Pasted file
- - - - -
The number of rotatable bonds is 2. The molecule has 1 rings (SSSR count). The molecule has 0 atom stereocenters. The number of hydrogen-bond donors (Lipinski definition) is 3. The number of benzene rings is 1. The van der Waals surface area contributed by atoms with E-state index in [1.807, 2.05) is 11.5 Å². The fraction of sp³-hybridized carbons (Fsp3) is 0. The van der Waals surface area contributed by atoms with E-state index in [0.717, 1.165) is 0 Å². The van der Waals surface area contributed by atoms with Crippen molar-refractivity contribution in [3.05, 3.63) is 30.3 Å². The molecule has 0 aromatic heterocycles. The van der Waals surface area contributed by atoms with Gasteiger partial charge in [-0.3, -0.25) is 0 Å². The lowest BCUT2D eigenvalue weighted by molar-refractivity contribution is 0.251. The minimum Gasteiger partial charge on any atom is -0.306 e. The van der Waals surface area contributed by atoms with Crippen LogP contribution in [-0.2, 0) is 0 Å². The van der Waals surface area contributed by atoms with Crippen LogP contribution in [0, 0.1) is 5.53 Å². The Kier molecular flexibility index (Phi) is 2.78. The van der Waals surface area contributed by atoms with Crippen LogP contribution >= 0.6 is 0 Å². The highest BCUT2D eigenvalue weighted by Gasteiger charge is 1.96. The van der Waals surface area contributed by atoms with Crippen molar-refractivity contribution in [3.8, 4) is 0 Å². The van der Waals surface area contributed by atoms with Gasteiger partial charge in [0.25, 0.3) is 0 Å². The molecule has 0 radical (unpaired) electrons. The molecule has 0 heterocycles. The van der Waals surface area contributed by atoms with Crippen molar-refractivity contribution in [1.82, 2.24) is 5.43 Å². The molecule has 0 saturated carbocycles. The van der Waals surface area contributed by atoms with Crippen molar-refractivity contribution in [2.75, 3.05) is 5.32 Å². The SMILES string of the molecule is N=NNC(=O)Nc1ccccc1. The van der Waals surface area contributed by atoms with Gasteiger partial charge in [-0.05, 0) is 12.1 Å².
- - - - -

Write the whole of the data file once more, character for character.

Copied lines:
The number of rotatable bonds is 2. The molecule has 1 rings (SSSR count). The molecule has 0 atom stereocenters. The number of hydrogen-bond donors (Lipinski definition) is 3. The number of benzene rings is 1. The van der Waals surface area contributed by atoms with E-state index in [1.807, 2.05) is 11.5 Å². The fraction of sp³-hybridized carbons (Fsp3) is 0. The van der Waals surface area contributed by atoms with E-state index in [0.717, 1.165) is 0 Å². The van der Waals surface area contributed by atoms with Crippen molar-refractivity contribution in [3.05, 3.63) is 30.3 Å². The molecule has 0 aromatic heterocycles. The van der Waals surface area contributed by atoms with Gasteiger partial charge in [-0.3, -0.25) is 0 Å². The lowest BCUT2D eigenvalue weighted by molar-refractivity contribution is 0.251. The minimum Gasteiger partial charge on any atom is -0.306 e. The van der Waals surface area contributed by atoms with Crippen LogP contribution in [-0.2, 0) is 0 Å². The van der Waals surface area contributed by atoms with Crippen LogP contribution in [0, 0.1) is 5.53 Å². The Kier molecular flexibility index (Phi) is 2.78. The van der Waals surface area contributed by atoms with Crippen LogP contribution >= 0.6 is 0 Å². The highest BCUT2D eigenvalue weighted by Gasteiger charge is 1.96. The van der Waals surface area contributed by atoms with Crippen molar-refractivity contribution in [3.8, 4) is 0 Å². The van der Waals surface area contributed by atoms with Gasteiger partial charge in [0.25, 0.3) is 0 Å². The molecule has 0 radical (unpaired) electrons. The molecule has 0 heterocycles. The van der Waals surface area contributed by atoms with Crippen molar-refractivity contribution in [1.82, 2.24) is 5.43 Å². The molecule has 0 saturated carbocycles. The van der Waals surface area contributed by atoms with Crippen molar-refractivity contribution in [2.75, 3.05) is 5.32 Å². The SMILES string of the molecule is N=NNC(=O)Nc1ccccc1. The van der Waals surface area contributed by atoms with Gasteiger partial charge in [-0.05, 0) is 12.1 Å².